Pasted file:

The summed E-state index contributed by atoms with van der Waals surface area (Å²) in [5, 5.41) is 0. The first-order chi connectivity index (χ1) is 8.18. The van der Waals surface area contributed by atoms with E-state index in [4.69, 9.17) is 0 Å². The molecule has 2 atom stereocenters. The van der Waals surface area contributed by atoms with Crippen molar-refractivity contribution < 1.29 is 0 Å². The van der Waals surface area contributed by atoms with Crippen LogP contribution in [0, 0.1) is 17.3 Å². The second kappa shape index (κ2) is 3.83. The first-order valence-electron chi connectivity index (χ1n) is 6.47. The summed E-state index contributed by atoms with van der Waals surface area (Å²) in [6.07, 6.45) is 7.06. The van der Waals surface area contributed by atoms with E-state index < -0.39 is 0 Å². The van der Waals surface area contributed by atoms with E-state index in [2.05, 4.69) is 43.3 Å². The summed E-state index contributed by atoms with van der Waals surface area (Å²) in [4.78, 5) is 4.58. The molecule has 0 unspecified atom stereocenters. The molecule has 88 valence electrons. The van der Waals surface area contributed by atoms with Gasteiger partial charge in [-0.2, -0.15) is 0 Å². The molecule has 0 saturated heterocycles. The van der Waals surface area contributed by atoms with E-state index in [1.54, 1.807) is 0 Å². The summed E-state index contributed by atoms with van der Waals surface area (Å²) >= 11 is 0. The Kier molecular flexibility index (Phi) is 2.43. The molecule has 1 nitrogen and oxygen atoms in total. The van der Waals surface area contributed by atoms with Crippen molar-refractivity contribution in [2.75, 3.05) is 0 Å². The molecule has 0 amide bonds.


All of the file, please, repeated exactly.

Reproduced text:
The summed E-state index contributed by atoms with van der Waals surface area (Å²) in [5, 5.41) is 0. The first-order chi connectivity index (χ1) is 8.18. The van der Waals surface area contributed by atoms with E-state index in [4.69, 9.17) is 0 Å². The molecule has 2 atom stereocenters. The van der Waals surface area contributed by atoms with Crippen molar-refractivity contribution < 1.29 is 0 Å². The van der Waals surface area contributed by atoms with Crippen LogP contribution in [0, 0.1) is 17.3 Å². The second kappa shape index (κ2) is 3.83. The first-order valence-electron chi connectivity index (χ1n) is 6.47. The summed E-state index contributed by atoms with van der Waals surface area (Å²) in [6.07, 6.45) is 7.06. The van der Waals surface area contributed by atoms with E-state index < -0.39 is 0 Å². The van der Waals surface area contributed by atoms with E-state index in [2.05, 4.69) is 43.3 Å². The summed E-state index contributed by atoms with van der Waals surface area (Å²) in [4.78, 5) is 4.58. The molecule has 0 unspecified atom stereocenters. The molecule has 88 valence electrons. The van der Waals surface area contributed by atoms with Gasteiger partial charge in [-0.2, -0.15) is 0 Å². The molecule has 0 saturated heterocycles. The van der Waals surface area contributed by atoms with E-state index in [1.54, 1.807) is 0 Å². The summed E-state index contributed by atoms with van der Waals surface area (Å²) >= 11 is 0. The Kier molecular flexibility index (Phi) is 2.43. The molecule has 1 nitrogen and oxygen atoms in total. The van der Waals surface area contributed by atoms with Crippen molar-refractivity contribution in [2.75, 3.05) is 0 Å². The molecule has 0 amide bonds.